New 3 for the New Year (2015): BRING ON THE AWESOME

It is such a bee-yoo-ti-ful day! This week’s WordPress Photo Challenge is NEW.

As the prompt on The Daily Post puts it:  Let’s celebrate the new!

Tomorrow self will drive up to Mendocino and inspect her new digs. She’s packed almost everything, including Sumatra coffee, a coffee bean grinder, and Krups.

Today, self walked all over her garden.

Here are the first daffodils of the year:


And here is a picture emblematic of the mind frame with which self greeted 2015!

You can see this in AMC, Ontario Mills.

You can see this figure busting out of a wall in Ontario Mills Shopping Center (near Claremont)

She tweeted that 2014 was her BEST YEAR EVER.

She has the feeling 2015 might be equally good.

Because, you know, she is starting it off with her residency in the Mendocino Art Center! High Fives! Plus there’s lots of artists up there who self is just dying to meet.

Followers of self’s fan fiction also know that she is up to 17 chapters, 288 hits, and 14 kudos.


Although nephew Chris Blackett asked for her fan fiction pen name, IXNAY to that because, you know, fluff!  Too much fluff!

Here’s another picture that’s emblematic of NEW MINDSET:


Stay tuned, dear blog readers.  Stay tuned.


“Wild”: The David Denby Review (The New Yorker, Dec. 8, 2014)

Aha! A fairly recent issue of The New Yorker — Hallelujah!

In this issue, David Denby reviews “Wild,” the film adaptation of the Cheryl Strayed memoir.

Self saw the movie several weeks ago, after which she posted a few remarks on Read the rest of this entry »

More From The Economist’s What Is the Deadliest Sin? (June 14 – 20, 2014)

Surely self doesn’t need to remind readers why she is reading a copy of The Economist dating from last June?

Here’s novelist Will Self on PRIDE:

“Most men can withstand adversity,” Abraham Lincoln said, “but if you want to see a man’s character, give him power . . .  It’s impossible to see how power can be exercised without pride, since to consider yourself capable of directing the hearts and minds of others is, ipso facto, to embrace the notion that you are superior to them. Since most power is gained arbitrarily, this is never demonstrably the case.”


BTW, Will Self is also a travel writer. He wrote a book about walking from England to the far reaches of America. Which self thinks is rather a quaint notion. Because, for one thing, to get from England to America, one has to ride a plane. Self explains this part (how he leaps the Atlantic). The book Will Self wrote about the journey is Psychogeography.

Stay tuned.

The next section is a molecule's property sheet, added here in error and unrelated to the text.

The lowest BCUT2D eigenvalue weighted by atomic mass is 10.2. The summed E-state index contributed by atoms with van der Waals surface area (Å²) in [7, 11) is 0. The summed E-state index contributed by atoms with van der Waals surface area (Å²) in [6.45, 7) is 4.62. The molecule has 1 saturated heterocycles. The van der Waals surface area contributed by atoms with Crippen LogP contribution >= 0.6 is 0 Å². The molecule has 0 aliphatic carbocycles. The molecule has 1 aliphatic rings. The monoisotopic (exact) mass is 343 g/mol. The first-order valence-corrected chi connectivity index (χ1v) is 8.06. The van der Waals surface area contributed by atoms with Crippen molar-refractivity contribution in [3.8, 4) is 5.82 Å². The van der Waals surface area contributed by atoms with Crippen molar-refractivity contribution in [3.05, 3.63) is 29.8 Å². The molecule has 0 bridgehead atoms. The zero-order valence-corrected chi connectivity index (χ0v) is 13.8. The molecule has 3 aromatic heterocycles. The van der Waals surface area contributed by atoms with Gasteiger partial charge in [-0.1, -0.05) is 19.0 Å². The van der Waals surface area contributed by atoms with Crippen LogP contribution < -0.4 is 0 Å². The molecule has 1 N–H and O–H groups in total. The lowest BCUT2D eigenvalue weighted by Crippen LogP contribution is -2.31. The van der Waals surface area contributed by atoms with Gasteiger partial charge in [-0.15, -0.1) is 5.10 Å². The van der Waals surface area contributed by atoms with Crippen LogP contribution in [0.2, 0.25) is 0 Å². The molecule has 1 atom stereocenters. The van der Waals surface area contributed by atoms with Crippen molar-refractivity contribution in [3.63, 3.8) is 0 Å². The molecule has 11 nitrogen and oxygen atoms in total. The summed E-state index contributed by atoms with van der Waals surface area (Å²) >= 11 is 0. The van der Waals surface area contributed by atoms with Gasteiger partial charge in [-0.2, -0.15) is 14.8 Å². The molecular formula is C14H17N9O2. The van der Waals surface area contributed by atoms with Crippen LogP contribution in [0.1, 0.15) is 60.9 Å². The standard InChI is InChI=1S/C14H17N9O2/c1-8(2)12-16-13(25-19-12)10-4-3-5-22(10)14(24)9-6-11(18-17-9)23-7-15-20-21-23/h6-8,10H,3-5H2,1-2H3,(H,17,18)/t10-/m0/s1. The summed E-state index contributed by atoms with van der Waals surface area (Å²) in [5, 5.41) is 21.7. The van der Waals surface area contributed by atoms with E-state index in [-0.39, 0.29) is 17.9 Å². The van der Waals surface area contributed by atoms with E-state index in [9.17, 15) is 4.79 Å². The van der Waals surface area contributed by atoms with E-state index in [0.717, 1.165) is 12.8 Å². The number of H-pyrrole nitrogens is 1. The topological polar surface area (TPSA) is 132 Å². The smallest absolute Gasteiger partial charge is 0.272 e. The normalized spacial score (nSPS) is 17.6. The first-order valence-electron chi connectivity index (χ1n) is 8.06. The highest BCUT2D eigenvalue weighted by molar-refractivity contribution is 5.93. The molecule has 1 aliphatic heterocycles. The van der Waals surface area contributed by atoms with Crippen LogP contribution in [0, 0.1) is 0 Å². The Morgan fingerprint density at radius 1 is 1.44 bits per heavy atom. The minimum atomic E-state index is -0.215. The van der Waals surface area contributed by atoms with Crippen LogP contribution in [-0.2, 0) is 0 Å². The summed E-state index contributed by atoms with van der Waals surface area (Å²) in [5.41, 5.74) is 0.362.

Pile of Stuff, Pile of Stuff, When Will You End?

When self’s inspiration for her fan fiction dries up, she has a very convenient pile of unread magazines very close by.

This pile reached previously unheard-of heights during Year 2014, because self was so often traveling (by choice: All of self’s trips are self-imposed)

Now to The Economist of June 14 – 20, 2014.

There is a humongous article titled What Is the Deadliest Sin?

Answers are given by seven intellectuals, ranging from a “former Bishop of Edinburgh” to a “conservative MP.”

Self finds the answer of Camila Batmanghelidjh, Founder of Kids Company (a support organization for vulnerable children) most interesting. She picked SLOTH as the Deadliest Sin (After reading her answer, self is inclined to agree)

She states: “The sin of sloth is not caring, not noticing, not doing.”

Her explanation begins:

We all suffer from moments of duvet apathy, when we can’t get it together to lift ourselves out of bed. In small doses, sloth is survivable. But on a national scale it can be lethal. Perhaps the contemporary word for sloth would be “complacency” : the condition in which we don’t aspire to greather things. I’m not talking about material enhancement, but an inner lack of ambition or responsibility for yourself and for others — a lethargy of the spirit.

Self is reminded of her good friend Margarita Donnelly, who passed away just before Christmas.

She founded Calyx, the oldest women’s press in America (Self would dearly love to say she started it with a credit card, but she’s afraid her memory might be faulty on this point)

Margarita was the Anti-Sloth. She was that strong voice that was never afraid to take on someone or something if she thought the cause was justified. And self got the full-on exposure to the Margarita Anti-Sloth when she spent time with her in Venice, in 2013.